Pearlie Joubert, co-director of the Bertha fellowship, spoke with CPJ this month via video call about the unpublished investigation Radi undertook for the foundation into the expropriation of land in Morocco, and her fear that authorities were monitoring his communications. The interview has been edited for length and clarity.
The National Brigade of Judicial Police and the Moroccan Ministry of Justice did not return CPJ’s request for comment on her remarks sent via their official Facebook pages in September.
What was Omar Radi working on for the Bertha Challenge?
Omar’s project is on land expropriation in Morocco. He researched land rights abuses in four different regions in the country, where the state bought collective lands belonging to different local tribes for very little money and sold them for a maximum profit to corporations.
During his year-long fellowship, Omar documented tens of land expropriation operations that occurred in these lands during the last 30 years. His research did not only focus on specific land expropriators — which can bother Moroccan authorities — but on this systemic problem of dispossession. The low scale farmers and tribe members in the regions he researched keep getting poorer while the land expropriators continue to get richer.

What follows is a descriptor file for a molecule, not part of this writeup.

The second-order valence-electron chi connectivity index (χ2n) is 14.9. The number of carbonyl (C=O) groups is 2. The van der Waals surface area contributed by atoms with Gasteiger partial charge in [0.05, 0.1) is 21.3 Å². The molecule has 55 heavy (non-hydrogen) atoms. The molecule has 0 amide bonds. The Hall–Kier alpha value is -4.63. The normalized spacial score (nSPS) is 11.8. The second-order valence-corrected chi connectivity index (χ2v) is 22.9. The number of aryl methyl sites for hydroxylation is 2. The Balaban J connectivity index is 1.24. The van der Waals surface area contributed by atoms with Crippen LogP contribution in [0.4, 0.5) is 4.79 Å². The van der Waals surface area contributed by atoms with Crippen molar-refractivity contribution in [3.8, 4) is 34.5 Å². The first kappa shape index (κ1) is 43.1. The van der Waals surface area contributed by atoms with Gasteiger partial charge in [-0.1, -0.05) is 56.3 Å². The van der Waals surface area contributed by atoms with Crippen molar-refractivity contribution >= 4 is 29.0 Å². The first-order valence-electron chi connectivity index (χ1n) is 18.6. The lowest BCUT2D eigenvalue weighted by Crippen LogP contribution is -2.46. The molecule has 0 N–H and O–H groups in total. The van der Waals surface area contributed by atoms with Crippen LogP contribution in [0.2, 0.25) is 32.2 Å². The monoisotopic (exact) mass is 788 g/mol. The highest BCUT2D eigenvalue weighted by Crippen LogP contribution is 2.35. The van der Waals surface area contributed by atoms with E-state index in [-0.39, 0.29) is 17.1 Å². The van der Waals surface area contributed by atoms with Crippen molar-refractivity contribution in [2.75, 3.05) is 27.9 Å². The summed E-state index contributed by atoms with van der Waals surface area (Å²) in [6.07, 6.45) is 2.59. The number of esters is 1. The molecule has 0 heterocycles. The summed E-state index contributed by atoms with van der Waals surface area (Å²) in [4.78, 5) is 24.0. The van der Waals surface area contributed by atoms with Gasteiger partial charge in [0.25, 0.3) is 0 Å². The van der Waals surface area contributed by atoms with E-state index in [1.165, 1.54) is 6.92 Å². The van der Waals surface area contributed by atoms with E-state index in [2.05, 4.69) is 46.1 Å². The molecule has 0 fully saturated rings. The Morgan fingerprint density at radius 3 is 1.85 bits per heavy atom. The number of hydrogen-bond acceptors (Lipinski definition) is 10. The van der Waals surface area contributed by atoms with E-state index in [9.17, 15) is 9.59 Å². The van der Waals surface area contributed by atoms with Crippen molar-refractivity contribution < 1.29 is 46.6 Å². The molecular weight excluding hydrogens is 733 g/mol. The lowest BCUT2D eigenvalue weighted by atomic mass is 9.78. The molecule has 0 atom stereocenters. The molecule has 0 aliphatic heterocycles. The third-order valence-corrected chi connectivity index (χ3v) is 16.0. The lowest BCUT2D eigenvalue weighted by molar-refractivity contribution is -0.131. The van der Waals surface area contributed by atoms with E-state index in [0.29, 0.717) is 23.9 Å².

His work with the foundation was due for publication in July, since his fellowship ended in June. Needless to say he was not able to publish anything then, due to the endless judicial summons he used to receive almost every other day.
What are the charges against Radi?
There are three different sets of charges laid against Omar. First, he is charged with undermining state security by receiving foreign funds and collaborating with foreign intelligence. Second, Omar is charged with sexually assaulting and raping a woman. Finally, he is facing charges of public intoxication, defamation and filming someone without their permission after he got into a dispute with a camera operator from the pro-government news outlet Chouf TV who was following him and filmed him leaving a bar with a friend on July 5.